by Lorie Lewis Ham
KRL has profiled several local actors, most of which have been acting for several years. However, over the past year a talented young actor has caught my attention many times so I decided it was time to do a profile on someone I believe is on their way up, with a lot of great things ahead of him.
Benjamin McNamara moved to Fresno at a young age and had his first taste of theatre in fourth grade. “I played the Arizona Kid in Wagon Wheels West. I still remember my song, ‘Lonely Coyote,’ said Ben.
He remembers well the moment at that young age when he decided he wanted to make theatre a career. “Mr. Daly, our Music teacher, showed us a video of Mozart’s opera, The Magic Flute. The Queen of the Night sings an aria called ‘Der Holle Rache.’ I didn’t understand a word of it, but it chilled me to the bone (still does). I’d never thought that an actor could be a singer too, and I knew I’d end up there some day.”
After doing shows throughout elementary, middle and high school, Ben graduated from Buchanan High in 2007, and has been attending Fresno City College and Willow International on and off ever since. He hopes to begin attending Fresno State to pursue a degree in music sometime soon.
Beyond school shows, Ben has some local theatre credits working with companies such as Children’s Musical Theatreworks, Musical Theatreworks Fresno, Woodward Shakespeare Festival, StageWorks Fresno, CenterStage, and most recently in Glory Days with the Organic Theatre Factory.
“Ben is a wonderful performer who takes the craft very seriously,” said Terry Lewis who is Vocal Director for Glory Days and Ben’s voice teacher. “He is an extremely hard worker, and is always striving to better himself as an actor and singer. I’m consistently impressed by his work ethic and willingness to try new things. And he has a wicked sense of humor.”
Not only is Ben a hard worker as an actor, but he enjoys working on all aspects of putting on a show, even down to the grunt work and set-building. What he loves most though is the people he works with, and being on stage. “It’s such a rush! I never feel more alive than when I have an audience’s full attention.”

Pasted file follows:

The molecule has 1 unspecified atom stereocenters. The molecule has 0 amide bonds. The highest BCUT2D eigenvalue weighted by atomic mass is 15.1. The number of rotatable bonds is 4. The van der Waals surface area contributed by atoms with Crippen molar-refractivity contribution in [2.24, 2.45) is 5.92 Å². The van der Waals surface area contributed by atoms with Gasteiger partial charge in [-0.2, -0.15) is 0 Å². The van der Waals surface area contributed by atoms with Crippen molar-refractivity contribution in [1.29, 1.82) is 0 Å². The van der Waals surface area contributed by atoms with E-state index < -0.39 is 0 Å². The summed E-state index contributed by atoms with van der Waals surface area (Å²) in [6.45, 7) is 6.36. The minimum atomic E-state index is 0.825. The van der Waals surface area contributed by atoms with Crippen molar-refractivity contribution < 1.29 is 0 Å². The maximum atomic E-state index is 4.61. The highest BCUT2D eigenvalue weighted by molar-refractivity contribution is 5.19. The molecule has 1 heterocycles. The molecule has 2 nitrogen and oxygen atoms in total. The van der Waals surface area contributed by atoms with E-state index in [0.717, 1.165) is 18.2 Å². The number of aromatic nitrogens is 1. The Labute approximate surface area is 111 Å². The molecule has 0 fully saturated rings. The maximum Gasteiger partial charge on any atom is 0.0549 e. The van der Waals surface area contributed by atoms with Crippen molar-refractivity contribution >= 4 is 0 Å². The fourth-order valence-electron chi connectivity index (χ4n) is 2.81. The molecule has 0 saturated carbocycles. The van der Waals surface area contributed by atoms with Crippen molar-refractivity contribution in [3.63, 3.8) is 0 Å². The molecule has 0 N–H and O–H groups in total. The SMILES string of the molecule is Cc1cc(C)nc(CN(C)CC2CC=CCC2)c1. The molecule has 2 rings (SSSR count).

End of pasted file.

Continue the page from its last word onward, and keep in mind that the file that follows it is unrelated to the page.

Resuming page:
“Actors like Ben McNamara–talented, professional and an overall joy–make my job worth waking up for,” stated Laura Vogt, Managing Director of the Woodward Park Shakespeare Festival. “He steps up to help the production whenever/wherever it is needed and I look forward to working on shows that he is involved in.”
“Simply put, Ben is one of my favorite people,” said Ashley Taylor, who performed with Ben in StageWorks Fresno’s production of The Light in the Piazza. “As an actor, he’s incredibly dedicated and professional, and plays with an honesty on stage that can’t be taught. As a person and as a friend, he’s fiercely loyal, kind, and incredibly clever.”
“Ben is one of the most genuine actors I have ever met,” said another local actress, Taylor Abels, who has also worked with Ben. “Not only that, but he is one of the funniest people I have ever met. Getting to do [title of show] with him is one of my all time favorite theatre memories.”
According to Ben, what helps him grow the most as a performer is simply performing, rehearsing a lot, and learning from those he works with. “There was a poster in my Music Theory class that said; ‘When you are not practicing, remember; someone somewhere is practicing, and when you meet him, he will win.’ That hasn’t been far from my mind ever since.”